While most in Charlotte had left the First World War behind by 1925, many veterans in the city were still struggling with physical wounds that would last a lifetime. This led Glenn Burrows and Robert Grigsby, themselves veterans of The Great War, to convert an old truck trailer into a workshop to provide braces and artificial limbs for the Charlotte area. Carolina Brace was born.
Carolina Brace grew in its first twenty years to become the main provider of orthotics to Presbyterian Hospital and Charlotte Memorial Hospital (now known as CMC). The following decade would prove to be a period of growth for Carolina Brace, orthopedic, neuro and rehabilitation medicine itself. In the aftermath of World War II, the increasing numbers of injured veterans fueled growth for the orthopedic community, leading to Carolina Brace hiring two recently discharged veterans – Clarence Burrows and Tom Owens – that would eventually come to own Carolina Brace.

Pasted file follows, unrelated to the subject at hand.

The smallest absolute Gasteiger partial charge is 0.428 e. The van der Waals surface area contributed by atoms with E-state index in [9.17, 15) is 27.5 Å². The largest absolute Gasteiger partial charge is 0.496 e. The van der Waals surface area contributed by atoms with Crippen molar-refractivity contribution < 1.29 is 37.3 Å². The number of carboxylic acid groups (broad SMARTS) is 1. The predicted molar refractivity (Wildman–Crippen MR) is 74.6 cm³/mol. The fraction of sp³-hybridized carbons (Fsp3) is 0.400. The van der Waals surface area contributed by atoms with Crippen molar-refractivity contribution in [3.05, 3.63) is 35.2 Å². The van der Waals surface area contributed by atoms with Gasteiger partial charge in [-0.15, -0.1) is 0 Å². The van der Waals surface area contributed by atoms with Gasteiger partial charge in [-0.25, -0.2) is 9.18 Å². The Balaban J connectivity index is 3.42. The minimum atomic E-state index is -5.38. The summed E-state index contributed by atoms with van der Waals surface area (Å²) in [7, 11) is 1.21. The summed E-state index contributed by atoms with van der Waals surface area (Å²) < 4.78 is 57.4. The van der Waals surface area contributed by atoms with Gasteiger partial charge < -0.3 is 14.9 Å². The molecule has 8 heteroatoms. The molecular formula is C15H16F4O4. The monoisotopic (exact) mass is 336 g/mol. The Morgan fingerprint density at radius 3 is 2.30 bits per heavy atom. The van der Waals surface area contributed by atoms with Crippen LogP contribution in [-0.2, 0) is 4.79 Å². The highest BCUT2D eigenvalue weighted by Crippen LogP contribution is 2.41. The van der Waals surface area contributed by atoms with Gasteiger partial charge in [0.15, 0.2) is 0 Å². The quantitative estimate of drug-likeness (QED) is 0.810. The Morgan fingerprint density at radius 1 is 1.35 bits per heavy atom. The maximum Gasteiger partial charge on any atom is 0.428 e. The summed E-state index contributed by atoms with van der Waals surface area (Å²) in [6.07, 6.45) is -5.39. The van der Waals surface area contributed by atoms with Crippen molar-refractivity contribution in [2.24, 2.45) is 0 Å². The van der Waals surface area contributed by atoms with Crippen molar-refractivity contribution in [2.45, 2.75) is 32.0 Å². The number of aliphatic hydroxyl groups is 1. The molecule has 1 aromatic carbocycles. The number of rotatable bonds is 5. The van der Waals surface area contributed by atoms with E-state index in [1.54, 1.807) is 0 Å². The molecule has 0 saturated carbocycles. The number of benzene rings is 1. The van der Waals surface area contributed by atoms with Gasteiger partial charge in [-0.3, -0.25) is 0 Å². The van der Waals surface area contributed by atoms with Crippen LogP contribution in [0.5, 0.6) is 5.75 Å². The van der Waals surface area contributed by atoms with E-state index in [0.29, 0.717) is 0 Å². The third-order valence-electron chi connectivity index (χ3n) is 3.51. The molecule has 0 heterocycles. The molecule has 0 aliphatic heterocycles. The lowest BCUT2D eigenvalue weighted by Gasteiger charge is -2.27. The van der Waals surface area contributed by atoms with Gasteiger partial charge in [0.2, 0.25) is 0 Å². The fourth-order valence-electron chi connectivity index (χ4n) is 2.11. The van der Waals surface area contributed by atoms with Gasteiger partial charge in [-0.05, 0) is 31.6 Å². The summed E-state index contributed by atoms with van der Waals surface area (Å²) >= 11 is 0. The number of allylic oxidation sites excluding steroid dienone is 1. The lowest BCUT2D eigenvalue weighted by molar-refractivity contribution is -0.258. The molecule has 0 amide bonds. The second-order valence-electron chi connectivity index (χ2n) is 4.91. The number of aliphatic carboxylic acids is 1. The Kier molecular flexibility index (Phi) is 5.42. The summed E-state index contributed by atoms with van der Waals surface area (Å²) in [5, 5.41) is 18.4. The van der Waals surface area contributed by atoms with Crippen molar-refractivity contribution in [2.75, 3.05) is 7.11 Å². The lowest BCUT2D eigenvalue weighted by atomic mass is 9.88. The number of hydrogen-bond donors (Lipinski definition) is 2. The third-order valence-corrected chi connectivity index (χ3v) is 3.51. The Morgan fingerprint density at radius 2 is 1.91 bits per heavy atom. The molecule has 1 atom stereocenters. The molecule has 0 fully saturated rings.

When the 1952 polio epidemic found the Charlotte region, Carolina Brace became an integral part of the team of professionals dedicated to helping these victims overcome their tragedy. As the Korean War in the early 1950s further increased Charlotte’s population of injured veterans, Carolina Brace continued to work with Presbyterian Hospital, Charlotte Memorial Hospital, the VA, Children’s Special Health Services, and many others to promote the quality of life of Charlotte’s citizens.